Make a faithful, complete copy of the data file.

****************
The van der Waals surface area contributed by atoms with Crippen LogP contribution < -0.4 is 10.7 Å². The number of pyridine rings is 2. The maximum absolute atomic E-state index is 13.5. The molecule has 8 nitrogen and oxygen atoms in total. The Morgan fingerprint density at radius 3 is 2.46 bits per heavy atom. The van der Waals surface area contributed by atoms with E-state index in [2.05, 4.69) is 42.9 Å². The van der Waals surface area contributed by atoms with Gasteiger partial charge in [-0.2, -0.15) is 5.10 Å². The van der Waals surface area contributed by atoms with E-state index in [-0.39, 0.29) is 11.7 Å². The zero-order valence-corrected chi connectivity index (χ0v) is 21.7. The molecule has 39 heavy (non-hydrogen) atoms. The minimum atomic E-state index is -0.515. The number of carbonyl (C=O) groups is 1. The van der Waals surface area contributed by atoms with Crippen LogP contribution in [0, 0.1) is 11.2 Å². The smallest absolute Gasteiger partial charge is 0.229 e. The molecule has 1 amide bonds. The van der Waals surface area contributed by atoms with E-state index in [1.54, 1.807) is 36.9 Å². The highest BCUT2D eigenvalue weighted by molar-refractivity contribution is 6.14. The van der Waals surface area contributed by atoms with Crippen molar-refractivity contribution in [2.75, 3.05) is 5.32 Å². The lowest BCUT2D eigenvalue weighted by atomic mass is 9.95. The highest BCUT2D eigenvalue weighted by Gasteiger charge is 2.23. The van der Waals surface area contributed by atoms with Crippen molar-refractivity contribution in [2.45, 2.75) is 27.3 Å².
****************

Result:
The van der Waals surface area contributed by atoms with Crippen LogP contribution < -0.4 is 10.7 Å². The number of pyridine rings is 2. The maximum absolute atomic E-state index is 13.5. The molecule has 8 nitrogen and oxygen atoms in total. The Morgan fingerprint density at radius 3 is 2.46 bits per heavy atom. The van der Waals surface area contributed by atoms with E-state index in [2.05, 4.69) is 42.9 Å². The van der Waals surface area contributed by atoms with Gasteiger partial charge in [-0.2, -0.15) is 5.10 Å². The van der Waals surface area contributed by atoms with E-state index in [-0.39, 0.29) is 11.7 Å². The zero-order valence-corrected chi connectivity index (χ0v) is 21.7. The molecule has 39 heavy (non-hydrogen) atoms. The minimum atomic E-state index is -0.515. The number of carbonyl (C=O) groups is 1. The van der Waals surface area contributed by atoms with Crippen LogP contribution in [0, 0.1) is 11.2 Å². The smallest absolute Gasteiger partial charge is 0.229 e. The molecule has 1 amide bonds. The van der Waals surface area contributed by atoms with E-state index in [1.54, 1.807) is 36.9 Å². The highest BCUT2D eigenvalue weighted by molar-refractivity contribution is 6.14. The van der Waals surface area contributed by atoms with Crippen molar-refractivity contribution in [2.75, 3.05) is 5.32 Å². The lowest BCUT2D eigenvalue weighted by atomic mass is 9.95. The highest BCUT2D eigenvalue weighted by Gasteiger charge is 2.23. The van der Waals surface area contributed by atoms with Crippen molar-refractivity contribution in [2.45, 2.75) is 27.3 Å².